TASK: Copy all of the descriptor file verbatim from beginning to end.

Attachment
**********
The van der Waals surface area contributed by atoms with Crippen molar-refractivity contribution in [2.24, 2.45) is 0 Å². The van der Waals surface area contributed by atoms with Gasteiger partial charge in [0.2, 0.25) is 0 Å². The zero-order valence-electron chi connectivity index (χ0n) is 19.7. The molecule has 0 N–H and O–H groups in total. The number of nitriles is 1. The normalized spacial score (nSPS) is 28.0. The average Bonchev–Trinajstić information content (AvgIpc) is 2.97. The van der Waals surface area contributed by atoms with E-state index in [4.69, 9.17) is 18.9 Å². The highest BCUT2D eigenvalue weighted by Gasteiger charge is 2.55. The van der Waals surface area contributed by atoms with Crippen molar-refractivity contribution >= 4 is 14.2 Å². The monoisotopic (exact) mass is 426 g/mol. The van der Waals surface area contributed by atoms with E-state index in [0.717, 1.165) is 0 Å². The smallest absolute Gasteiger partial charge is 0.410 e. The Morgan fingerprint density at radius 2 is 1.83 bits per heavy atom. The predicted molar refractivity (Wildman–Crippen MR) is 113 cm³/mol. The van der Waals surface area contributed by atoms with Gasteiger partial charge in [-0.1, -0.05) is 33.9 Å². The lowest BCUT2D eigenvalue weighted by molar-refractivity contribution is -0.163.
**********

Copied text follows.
The van der Waals surface area contributed by atoms with Crippen molar-refractivity contribution in [2.24, 2.45) is 0 Å². The van der Waals surface area contributed by atoms with Gasteiger partial charge in [0.2, 0.25) is 0 Å². The zero-order valence-electron chi connectivity index (χ0n) is 19.7. The molecule has 0 N–H and O–H groups in total. The number of nitriles is 1. The normalized spacial score (nSPS) is 28.0. The average Bonchev–Trinajstić information content (AvgIpc) is 2.97. The van der Waals surface area contributed by atoms with E-state index in [4.69, 9.17) is 18.9 Å². The highest BCUT2D eigenvalue weighted by Gasteiger charge is 2.55. The van der Waals surface area contributed by atoms with Crippen molar-refractivity contribution >= 4 is 14.2 Å². The monoisotopic (exact) mass is 426 g/mol. The van der Waals surface area contributed by atoms with E-state index in [0.717, 1.165) is 0 Å². The smallest absolute Gasteiger partial charge is 0.410 e. The Morgan fingerprint density at radius 2 is 1.83 bits per heavy atom. The predicted molar refractivity (Wildman–Crippen MR) is 113 cm³/mol. The van der Waals surface area contributed by atoms with Gasteiger partial charge in [-0.1, -0.05) is 33.9 Å². The lowest BCUT2D eigenvalue weighted by molar-refractivity contribution is -0.163.